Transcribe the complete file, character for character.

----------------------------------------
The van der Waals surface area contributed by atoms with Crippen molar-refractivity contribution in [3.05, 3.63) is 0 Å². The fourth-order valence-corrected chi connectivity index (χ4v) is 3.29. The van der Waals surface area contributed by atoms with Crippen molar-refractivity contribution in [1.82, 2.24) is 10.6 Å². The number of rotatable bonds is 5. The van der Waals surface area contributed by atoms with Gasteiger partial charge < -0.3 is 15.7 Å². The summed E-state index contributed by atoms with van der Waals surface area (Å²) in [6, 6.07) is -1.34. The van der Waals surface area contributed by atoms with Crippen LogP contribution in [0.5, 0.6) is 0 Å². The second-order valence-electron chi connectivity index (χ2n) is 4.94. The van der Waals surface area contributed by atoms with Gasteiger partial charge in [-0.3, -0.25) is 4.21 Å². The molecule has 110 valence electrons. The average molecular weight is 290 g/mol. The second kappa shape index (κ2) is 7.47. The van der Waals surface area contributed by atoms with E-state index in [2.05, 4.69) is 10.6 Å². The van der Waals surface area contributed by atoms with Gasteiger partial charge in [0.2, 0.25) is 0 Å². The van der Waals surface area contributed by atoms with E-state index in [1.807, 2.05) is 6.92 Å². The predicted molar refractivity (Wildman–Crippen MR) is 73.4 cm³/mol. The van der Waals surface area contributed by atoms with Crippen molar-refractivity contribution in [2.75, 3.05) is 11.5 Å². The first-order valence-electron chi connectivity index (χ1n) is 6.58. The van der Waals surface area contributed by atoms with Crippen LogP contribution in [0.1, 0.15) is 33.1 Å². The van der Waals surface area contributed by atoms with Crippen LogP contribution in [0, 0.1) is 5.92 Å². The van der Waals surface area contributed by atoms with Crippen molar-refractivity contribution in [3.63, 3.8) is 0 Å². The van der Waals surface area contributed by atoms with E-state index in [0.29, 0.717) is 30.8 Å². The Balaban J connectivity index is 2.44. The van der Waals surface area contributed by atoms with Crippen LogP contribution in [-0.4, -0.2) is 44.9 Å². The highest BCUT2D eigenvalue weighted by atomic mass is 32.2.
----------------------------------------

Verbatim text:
The van der Waals surface area contributed by atoms with Crippen molar-refractivity contribution in [3.05, 3.63) is 0 Å². The fourth-order valence-corrected chi connectivity index (χ4v) is 3.29. The van der Waals surface area contributed by atoms with Crippen molar-refractivity contribution in [1.82, 2.24) is 10.6 Å². The number of rotatable bonds is 5. The van der Waals surface area contributed by atoms with Gasteiger partial charge < -0.3 is 15.7 Å². The summed E-state index contributed by atoms with van der Waals surface area (Å²) in [6, 6.07) is -1.34. The van der Waals surface area contributed by atoms with Crippen LogP contribution in [0.5, 0.6) is 0 Å². The second-order valence-electron chi connectivity index (χ2n) is 4.94. The van der Waals surface area contributed by atoms with Gasteiger partial charge in [-0.3, -0.25) is 4.21 Å². The molecule has 110 valence electrons. The average molecular weight is 290 g/mol. The second kappa shape index (κ2) is 7.47. The van der Waals surface area contributed by atoms with E-state index in [2.05, 4.69) is 10.6 Å². The van der Waals surface area contributed by atoms with Gasteiger partial charge in [0.2, 0.25) is 0 Å². The van der Waals surface area contributed by atoms with E-state index in [1.807, 2.05) is 6.92 Å². The predicted molar refractivity (Wildman–Crippen MR) is 73.4 cm³/mol. The van der Waals surface area contributed by atoms with Crippen molar-refractivity contribution in [2.75, 3.05) is 11.5 Å². The first-order valence-electron chi connectivity index (χ1n) is 6.58. The van der Waals surface area contributed by atoms with Crippen LogP contribution in [0.1, 0.15) is 33.1 Å². The van der Waals surface area contributed by atoms with Crippen LogP contribution in [0, 0.1) is 5.92 Å². The van der Waals surface area contributed by atoms with Crippen molar-refractivity contribution in [3.63, 3.8) is 0 Å². The van der Waals surface area contributed by atoms with E-state index in [0.29, 0.717) is 30.8 Å². The Balaban J connectivity index is 2.44. The van der Waals surface area contributed by atoms with Crippen LogP contribution in [-0.4, -0.2) is 44.9 Å². The highest BCUT2D eigenvalue weighted by atomic mass is 32.2.